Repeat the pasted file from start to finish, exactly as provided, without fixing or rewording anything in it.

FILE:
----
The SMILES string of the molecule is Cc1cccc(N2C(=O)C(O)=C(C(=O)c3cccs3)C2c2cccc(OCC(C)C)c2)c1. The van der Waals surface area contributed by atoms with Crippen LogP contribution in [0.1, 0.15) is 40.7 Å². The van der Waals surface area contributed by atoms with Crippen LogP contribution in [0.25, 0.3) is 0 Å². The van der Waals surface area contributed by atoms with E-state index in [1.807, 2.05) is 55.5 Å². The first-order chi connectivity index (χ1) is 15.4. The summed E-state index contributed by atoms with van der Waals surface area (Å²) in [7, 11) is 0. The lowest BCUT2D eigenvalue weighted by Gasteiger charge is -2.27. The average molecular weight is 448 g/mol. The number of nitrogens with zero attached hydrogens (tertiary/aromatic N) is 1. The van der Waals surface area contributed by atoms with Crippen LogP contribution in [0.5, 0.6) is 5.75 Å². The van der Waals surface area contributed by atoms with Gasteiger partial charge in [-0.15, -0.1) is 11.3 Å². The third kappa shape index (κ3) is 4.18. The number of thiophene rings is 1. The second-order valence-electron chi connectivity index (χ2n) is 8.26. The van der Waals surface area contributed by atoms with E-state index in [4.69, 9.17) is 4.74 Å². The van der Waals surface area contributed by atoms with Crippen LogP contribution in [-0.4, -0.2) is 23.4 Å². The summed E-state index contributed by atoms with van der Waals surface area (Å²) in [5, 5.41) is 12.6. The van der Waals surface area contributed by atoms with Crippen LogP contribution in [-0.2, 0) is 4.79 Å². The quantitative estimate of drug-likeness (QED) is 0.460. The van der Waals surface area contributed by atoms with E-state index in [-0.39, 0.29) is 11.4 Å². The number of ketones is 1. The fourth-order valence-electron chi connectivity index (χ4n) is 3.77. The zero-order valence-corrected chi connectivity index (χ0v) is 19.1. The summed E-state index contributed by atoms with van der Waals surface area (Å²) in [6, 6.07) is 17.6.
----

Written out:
The SMILES string of the molecule is Cc1cccc(N2C(=O)C(O)=C(C(=O)c3cccs3)C2c2cccc(OCC(C)C)c2)c1. The van der Waals surface area contributed by atoms with Crippen LogP contribution in [0.1, 0.15) is 40.7 Å². The van der Waals surface area contributed by atoms with Crippen LogP contribution in [0.25, 0.3) is 0 Å². The van der Waals surface area contributed by atoms with E-state index in [1.807, 2.05) is 55.5 Å². The first-order chi connectivity index (χ1) is 15.4. The summed E-state index contributed by atoms with van der Waals surface area (Å²) in [7, 11) is 0. The lowest BCUT2D eigenvalue weighted by Gasteiger charge is -2.27. The average molecular weight is 448 g/mol. The number of nitrogens with zero attached hydrogens (tertiary/aromatic N) is 1. The van der Waals surface area contributed by atoms with Crippen LogP contribution in [0.5, 0.6) is 5.75 Å². The van der Waals surface area contributed by atoms with Gasteiger partial charge in [-0.15, -0.1) is 11.3 Å². The third kappa shape index (κ3) is 4.18. The number of thiophene rings is 1. The second-order valence-electron chi connectivity index (χ2n) is 8.26. The van der Waals surface area contributed by atoms with E-state index in [4.69, 9.17) is 4.74 Å². The van der Waals surface area contributed by atoms with Crippen LogP contribution in [-0.4, -0.2) is 23.4 Å². The summed E-state index contributed by atoms with van der Waals surface area (Å²) in [5, 5.41) is 12.6. The van der Waals surface area contributed by atoms with Crippen LogP contribution in [-0.2, 0) is 4.79 Å². The quantitative estimate of drug-likeness (QED) is 0.460. The van der Waals surface area contributed by atoms with E-state index in [-0.39, 0.29) is 11.4 Å². The number of ketones is 1. The fourth-order valence-electron chi connectivity index (χ4n) is 3.77. The zero-order valence-corrected chi connectivity index (χ0v) is 19.1. The summed E-state index contributed by atoms with van der Waals surface area (Å²) in [6, 6.07) is 17.6.